I cheated, confessed to my husband, but not to my family. Yet my family is acting weird, as they think my child looks nothing like my spouse. I think my mother-in-law knows something is up.
Her son doesn’t care, but there may be possible paternity issues. I think that if they know the truth, it’ll affect our future together, as family members have already made some digs about the situation.
Should I confess, or keep my past cheating a secret as my husband and I had agreed?
- In Turmoil
This would be a personal decision between you, your spouse and the child … except for a potential paternity test. Until you know for sure about that possibility, keep your information between those it immediately affects – you two.
Meanwhile, get informed whether you’re legally obliged in your jurisdiction, to agree to a request for a paternity test. If it’s your mother-in-law or other relatives just stirring up trouble, find out if you can block the test on the principle of privacy.
If it’s the putative father of the child, you need to know the law about his rights vs. yours.
Your husband and you are committed to being a family and raising your child and that’s what you both should stress to nosy gossipmongers.
Instead of panicking about what they’re guessing, tell them to back off and think of the child.
My husband and I moved here from another continent. I work and do everything around the house, plus deal with everybody who speaks English, as he doesn’t.
My parents came for months, to care for our young child. My husband behaved extremely selfishly.
He also repeatedly abused me verbally and twice threatened that he’ll take my child away and kill me if I seek a divorce. My mother’s now worried about my child and me.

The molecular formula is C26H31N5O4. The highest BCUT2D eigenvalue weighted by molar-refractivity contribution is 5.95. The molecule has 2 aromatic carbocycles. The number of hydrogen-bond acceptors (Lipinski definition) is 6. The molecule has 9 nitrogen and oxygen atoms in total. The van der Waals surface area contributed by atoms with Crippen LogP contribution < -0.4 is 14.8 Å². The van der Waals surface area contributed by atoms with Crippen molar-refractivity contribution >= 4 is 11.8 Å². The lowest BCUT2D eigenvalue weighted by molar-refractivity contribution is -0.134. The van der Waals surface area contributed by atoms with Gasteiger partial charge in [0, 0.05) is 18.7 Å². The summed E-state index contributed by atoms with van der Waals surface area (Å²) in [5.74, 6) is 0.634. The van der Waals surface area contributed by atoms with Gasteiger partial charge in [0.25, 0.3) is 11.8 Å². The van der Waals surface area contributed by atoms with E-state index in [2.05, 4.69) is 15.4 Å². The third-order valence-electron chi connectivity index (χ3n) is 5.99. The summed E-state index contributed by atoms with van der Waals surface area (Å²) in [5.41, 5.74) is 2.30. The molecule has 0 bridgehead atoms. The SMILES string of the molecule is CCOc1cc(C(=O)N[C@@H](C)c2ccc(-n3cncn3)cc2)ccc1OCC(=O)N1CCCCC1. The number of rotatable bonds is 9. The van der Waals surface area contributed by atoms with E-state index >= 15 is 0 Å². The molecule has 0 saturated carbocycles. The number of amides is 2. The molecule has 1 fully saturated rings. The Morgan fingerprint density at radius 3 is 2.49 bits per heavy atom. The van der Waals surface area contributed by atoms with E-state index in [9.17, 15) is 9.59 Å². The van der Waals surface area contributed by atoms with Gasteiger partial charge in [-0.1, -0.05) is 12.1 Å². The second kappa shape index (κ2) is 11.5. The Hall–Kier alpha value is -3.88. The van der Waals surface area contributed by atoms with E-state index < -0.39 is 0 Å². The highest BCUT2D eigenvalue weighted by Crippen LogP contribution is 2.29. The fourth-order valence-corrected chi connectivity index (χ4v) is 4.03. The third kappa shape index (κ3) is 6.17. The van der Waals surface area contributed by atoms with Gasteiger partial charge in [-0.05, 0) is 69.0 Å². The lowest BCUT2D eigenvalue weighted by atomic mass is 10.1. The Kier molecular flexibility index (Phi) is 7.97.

Recently, his mother came to stay and babysit. She’s already hit the toddler. My husband says more of his relatives are coming, without his consulting me. When I said we haven’t room for them, he insisted they’d come.
After a long verbal fight, I said that my daughter and he are my priorities so I’ll do anything for them; but he replied that his priorities are our child and his mom, I'm not included.
I’ve arranged for the authorities to learn of my story in case something happens to me. Their version includes my name, birth date, child’s name and birth date.
Since your husband’s still a “priority” in your life, perhaps you believe his threats weren’t part of a real plan to harm you. BUT, if there are any further hints of violence, go directly to the police, rather than rely on an after-the-fact letter, which may not save you or your child.
Meanwhile, your story suggests that your husband may be easily frustrated by not having mastered the language of your new country, so takes it out in power plays with you. Try to encourage his getting ahead with language classes.
Decide together what you both feel is best for your child, and let him be the one to inform his mother that you don’t want hitting to be part of her child-care methods.
So long as you want to stay together, avoid arguing about small stuff. Example: If there are too many visitors, he’ll soon see that for himself.
But above all, make safety for yourself and your child the priority that tells you if it’s time to cut and run.
I'm a polite man in my 30s, but often I’m called “rude” by my own parents because I stumble into some arcane etiquette rule they’ve never taught me. It happened, too, when a woman wrote to you that she was angry because she wasn’t informed she was being photographed.
That's not an etiquette that exists anymore. Criticizing someone for something they had no idea was ever rude is the HEIGHT of poor etiquette. When do one’s expectations that the world live up to your personal rules actually become rude?
- Old Rules
You don’t have to be old-fashioned to that some modern behaviours are rude – like breaking up by email. Even though society is awash in cell phone cameras, it does feel invasive to some people to get snapped by a stranger.
No etiquette rules can keep up with the constant changes in our world, but common sense and decency can still guide you.
Tip of the day:
A child’s paternity is a matter that only those directly involved need to discuss.